Trust the Trusts

divorceFor an “average person” who cares about their finances, “using trusts is one of the most important things [they] can do,” according to director of Pioneer Wealth Partners, John Blattmachr. This is what the New York attorney said at the recent estate planning conference held in Northern Trust, Naples.  In its third year, the event was attended by 60 tax planners and financial analysts who heard Blattmachr say “in trusts we trust.”

He then went on to explain the reasoning for this statement.  He said that: “it protects funds from claims from creditors, divorcing spouses and the government,” and, given that nearly 50% of marriages end in divorce these days, it is essential that one finds a way to protect their assets from an ex-spouse for the same of safeguarding family funds.

It is not only Blattmachr who understands the importance of trust funds.  In an article written by Selena Maranjian, it was explained how “A trust, or trust fund…is especially useful for people with children who are still minors or for those who would like some of their assets to go to their beneficiaries without the hassle of probate.”  She also said that it can actually “help you care for your loved ones, and defer taxes too.”  Those are attractive concepts to everyone.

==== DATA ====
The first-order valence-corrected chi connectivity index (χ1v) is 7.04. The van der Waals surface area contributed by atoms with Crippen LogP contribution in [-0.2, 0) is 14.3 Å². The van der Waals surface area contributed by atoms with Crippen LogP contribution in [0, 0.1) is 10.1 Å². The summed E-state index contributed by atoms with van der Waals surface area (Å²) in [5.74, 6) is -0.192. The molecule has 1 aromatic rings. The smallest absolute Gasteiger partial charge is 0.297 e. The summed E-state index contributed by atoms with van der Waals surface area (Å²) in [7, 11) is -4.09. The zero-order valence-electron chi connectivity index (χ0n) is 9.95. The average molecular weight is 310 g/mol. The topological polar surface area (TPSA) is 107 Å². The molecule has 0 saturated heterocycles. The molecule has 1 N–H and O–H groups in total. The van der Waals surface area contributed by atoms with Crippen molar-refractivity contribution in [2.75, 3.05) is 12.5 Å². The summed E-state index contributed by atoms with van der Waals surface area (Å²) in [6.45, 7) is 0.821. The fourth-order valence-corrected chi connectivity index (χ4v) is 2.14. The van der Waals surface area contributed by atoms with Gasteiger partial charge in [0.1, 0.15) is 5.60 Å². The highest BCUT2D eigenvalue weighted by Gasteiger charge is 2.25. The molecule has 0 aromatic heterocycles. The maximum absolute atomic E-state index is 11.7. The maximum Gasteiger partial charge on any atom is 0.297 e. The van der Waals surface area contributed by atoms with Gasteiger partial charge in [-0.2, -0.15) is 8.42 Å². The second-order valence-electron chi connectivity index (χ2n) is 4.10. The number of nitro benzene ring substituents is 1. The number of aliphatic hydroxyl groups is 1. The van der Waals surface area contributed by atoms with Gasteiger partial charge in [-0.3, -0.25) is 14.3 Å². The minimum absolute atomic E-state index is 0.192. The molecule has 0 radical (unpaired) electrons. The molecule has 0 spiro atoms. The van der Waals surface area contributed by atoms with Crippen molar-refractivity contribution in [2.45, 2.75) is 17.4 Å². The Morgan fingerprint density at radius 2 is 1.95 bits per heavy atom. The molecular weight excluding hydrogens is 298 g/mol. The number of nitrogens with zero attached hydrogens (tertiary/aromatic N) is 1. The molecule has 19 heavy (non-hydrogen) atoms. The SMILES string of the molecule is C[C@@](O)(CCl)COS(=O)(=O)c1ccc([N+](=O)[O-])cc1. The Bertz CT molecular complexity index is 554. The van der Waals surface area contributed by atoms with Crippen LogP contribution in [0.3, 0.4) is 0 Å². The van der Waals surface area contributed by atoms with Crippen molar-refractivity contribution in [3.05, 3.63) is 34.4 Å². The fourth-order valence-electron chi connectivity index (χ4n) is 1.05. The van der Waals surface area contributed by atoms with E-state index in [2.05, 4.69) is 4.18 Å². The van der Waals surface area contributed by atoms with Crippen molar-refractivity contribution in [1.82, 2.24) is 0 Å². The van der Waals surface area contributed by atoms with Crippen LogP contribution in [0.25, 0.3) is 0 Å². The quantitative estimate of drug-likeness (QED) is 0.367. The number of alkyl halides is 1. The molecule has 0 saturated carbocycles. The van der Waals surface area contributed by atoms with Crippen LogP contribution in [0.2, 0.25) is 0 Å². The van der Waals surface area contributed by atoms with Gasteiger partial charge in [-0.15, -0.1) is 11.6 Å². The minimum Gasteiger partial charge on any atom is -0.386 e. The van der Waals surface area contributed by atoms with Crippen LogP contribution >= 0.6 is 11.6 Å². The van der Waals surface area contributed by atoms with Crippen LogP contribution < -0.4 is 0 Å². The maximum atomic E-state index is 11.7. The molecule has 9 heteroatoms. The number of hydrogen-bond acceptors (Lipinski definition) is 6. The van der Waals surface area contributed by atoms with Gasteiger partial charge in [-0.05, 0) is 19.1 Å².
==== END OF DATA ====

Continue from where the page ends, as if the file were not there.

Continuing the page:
Blattmachr also points out that he believes trust funds come with no disadvantages, “unless the trustee is dishonest or becomes incompetent…[which can be a] problem, particularly for the elderly,” given that there is a significant increase in dementia with age, rendering seniors much more “vulnerable to sticky-fingered trustees.”  But that issue, he adds is exactly why “people should not wait until they’re in their twilight years to set up an estate plan and choose a reputable and experienced trustee.”